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Talking it Further: From Feelings and Memories to Civic Discussions In and About Places
Stockholm University, Faculty of Social Sciences, Department of Computer and Systems Sciences.ORCID iD: 0000-0001-9324-1994
2012 (English)In: Proceedings of the 7th Nordic Conference on Human-Computer Interaction: Making Sense Through Design, New York: Association for Computing Machinery (ACM), 2012, 189-198 p.Conference paper (Refereed)
Abstract [en]

Civic engagement systems to date frequently focus on purely rational aspects of deliberation void of emotions. In order to empower youth in a largely immigrant and lower- income neighborhood, we designed a location-based storytelling and story experiencing system for web-enabled mobile phones. The system is based on a novel concept of pervasive play where stories emerge and develop on several dimensions – most notably for our design a geographical one. This system functions as a research instrument in this paper. Through a qualitative analysis of the comments made through the system, we find (1) memories, feelings, and attitudes to be prime means of expression for youth, (2) the expression of such personal emotions leading to civic discussions, and (3) such discussions expanding over geographic areas in the neighborhood. Consequently, we argue for an approach to locative civic engagement systems that takes a vantage point in youth’s emotions rather than a very rational and dry approach to deliberation.

Place, publisher, year, edition, pages
New York: Association for Computing Machinery (ACM), 2012. 189-198 p.
Keyword [en]
civic engagement, youth, mobile phones, collaborative and locative storytelling, pervasive play, emotions
National Category
Information Systems
Research subject
Man-Machine-Interaction (MMI)
URN: urn:nbn:se:su:diva-85442DOI: 10.1145/2399016.2399046ISBN: 978-1-4503-1482-4OAI: diva2:583703
NordiCHI 2012, October 14-17, 2012, Copenhagen, Denmark
Available from: 2013-01-08 Created: 2013-01-08 Last updated: 2016-02-04Bibliographically approved
In thesis
1. Designing Activity and Creating Experience: On People’s Play in Public places
Open this publication in new window or tab >>Designing Activity and Creating Experience: On People’s Play in Public places
2013 (English)Licentiate thesis, comprehensive summary (Other academic)
Abstract [en]

This thesis deals with the design of play in public places; this can mean both pervasive games and other freer play activities. In these activities (as well as in many other game activities) the same game can spur many different ways to play it, and the same activity can be experienced differently by different players, and even differently on different occasions for the same player. An activity such as playing must be observed as a whole. The surrounding cul- ture, player preconceptions and the emergent mood within the group will affect the experience.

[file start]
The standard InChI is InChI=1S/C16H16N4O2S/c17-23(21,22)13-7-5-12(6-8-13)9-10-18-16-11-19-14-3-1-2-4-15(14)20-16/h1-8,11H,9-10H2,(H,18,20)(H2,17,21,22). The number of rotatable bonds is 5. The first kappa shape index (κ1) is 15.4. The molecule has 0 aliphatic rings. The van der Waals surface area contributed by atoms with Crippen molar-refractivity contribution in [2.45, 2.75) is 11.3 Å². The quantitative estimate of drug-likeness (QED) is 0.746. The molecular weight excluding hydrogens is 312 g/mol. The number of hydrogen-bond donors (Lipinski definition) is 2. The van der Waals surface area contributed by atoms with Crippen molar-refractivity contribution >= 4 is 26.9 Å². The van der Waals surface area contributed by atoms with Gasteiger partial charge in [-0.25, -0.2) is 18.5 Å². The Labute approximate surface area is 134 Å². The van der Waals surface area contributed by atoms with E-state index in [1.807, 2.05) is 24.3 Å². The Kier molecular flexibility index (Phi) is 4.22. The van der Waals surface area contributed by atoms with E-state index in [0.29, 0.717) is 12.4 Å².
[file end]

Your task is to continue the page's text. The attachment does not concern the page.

By analysing previous frameworks, and using own design examples, a three level design framework is developed, functioning as a lens towards understanding the design of playful activities. The framework focuses on the player perspective, offering game design as an invitation and encouragement to engage in certain activities. The framework distinguishes between design at three levels:

  1. Designed construct (e.g. artefacts and rules)
  2. Activity
  3. Experiences

But it remains to be understood why people engage in the activities that lead to playful experiences. What encourages playful engagement? And why do people want to play one game, and not another?

This question can be split into two parts:

  • Engagement: starting to be interested in the activity
  • Commitment: actually caring for the experience

This issue is identified in the thesis, and examples show how convoluted this problem is, in particular in pervasive game settings. Challenges are pre- sented for future work.

Place, publisher, year, edition, pages
Stockholm: Department of Computer and Systems Sciences, Stockholm University, 2013. 60 p.
Report Series / Department of Computer & Systems Sciences, ISSN 1101-8526 ; 13-011
game design, play, activity, experience, enjoyment, fun
National Category
Human Computer Interaction
Research subject
Human-machine interaction; Mobile Life
urn:nbn:se:su:diva-95143 (URN)
2013-11-20, Sal C, Stockholms universitet, Forum 100, Kista, 13:00
Mobile Life CentrePlayspaces
Available from: 2013-11-29 Created: 2013-10-22 Last updated: 2014-01-31Bibliographically approved

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